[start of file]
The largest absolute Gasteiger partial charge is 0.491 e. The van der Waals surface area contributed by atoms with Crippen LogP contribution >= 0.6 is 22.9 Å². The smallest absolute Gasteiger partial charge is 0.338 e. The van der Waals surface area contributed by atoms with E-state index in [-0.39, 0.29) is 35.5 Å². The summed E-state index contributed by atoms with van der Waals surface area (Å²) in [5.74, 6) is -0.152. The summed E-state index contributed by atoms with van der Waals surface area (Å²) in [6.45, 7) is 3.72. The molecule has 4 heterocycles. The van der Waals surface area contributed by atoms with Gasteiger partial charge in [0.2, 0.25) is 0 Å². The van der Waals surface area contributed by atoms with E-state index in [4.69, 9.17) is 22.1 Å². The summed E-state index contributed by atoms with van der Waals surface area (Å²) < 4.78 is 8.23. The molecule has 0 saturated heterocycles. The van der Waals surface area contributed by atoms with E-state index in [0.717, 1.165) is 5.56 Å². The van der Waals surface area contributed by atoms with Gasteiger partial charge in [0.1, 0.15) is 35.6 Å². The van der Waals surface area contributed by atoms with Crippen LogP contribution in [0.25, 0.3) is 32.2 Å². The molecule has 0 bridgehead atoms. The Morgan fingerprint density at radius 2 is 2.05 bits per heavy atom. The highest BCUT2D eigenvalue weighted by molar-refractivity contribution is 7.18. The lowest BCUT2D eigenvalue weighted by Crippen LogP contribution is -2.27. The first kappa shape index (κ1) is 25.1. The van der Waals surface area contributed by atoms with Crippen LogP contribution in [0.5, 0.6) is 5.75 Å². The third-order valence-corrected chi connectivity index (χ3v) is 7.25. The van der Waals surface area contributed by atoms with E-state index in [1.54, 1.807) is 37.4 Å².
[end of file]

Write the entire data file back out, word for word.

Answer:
The largest absolute Gasteiger partial charge is 0.491 e. The van der Waals surface area contributed by atoms with Crippen LogP contribution >= 0.6 is 22.9 Å². The smallest absolute Gasteiger partial charge is 0.338 e. The van der Waals surface area contributed by atoms with E-state index in [-0.39, 0.29) is 35.5 Å². The summed E-state index contributed by atoms with van der Waals surface area (Å²) in [5.74, 6) is -0.152. The summed E-state index contributed by atoms with van der Waals surface area (Å²) in [6.45, 7) is 3.72. The molecule has 4 heterocycles. The van der Waals surface area contributed by atoms with Gasteiger partial charge in [0.2, 0.25) is 0 Å². The van der Waals surface area contributed by atoms with E-state index in [4.69, 9.17) is 22.1 Å². The summed E-state index contributed by atoms with van der Waals surface area (Å²) < 4.78 is 8.23. The molecule has 0 saturated heterocycles. The van der Waals surface area contributed by atoms with E-state index in [0.717, 1.165) is 5.56 Å². The van der Waals surface area contributed by atoms with Gasteiger partial charge in [0.1, 0.15) is 35.6 Å². The van der Waals surface area contributed by atoms with Crippen LogP contribution in [0.25, 0.3) is 32.2 Å². The molecule has 0 bridgehead atoms. The Morgan fingerprint density at radius 2 is 2.05 bits per heavy atom. The highest BCUT2D eigenvalue weighted by molar-refractivity contribution is 7.18. The lowest BCUT2D eigenvalue weighted by Crippen LogP contribution is -2.27. The first kappa shape index (κ1) is 25.1. The van der Waals surface area contributed by atoms with Crippen LogP contribution in [0.5, 0.6) is 5.75 Å². The third-order valence-corrected chi connectivity index (χ3v) is 7.25. The van der Waals surface area contributed by atoms with E-state index in [1.54, 1.807) is 37.4 Å².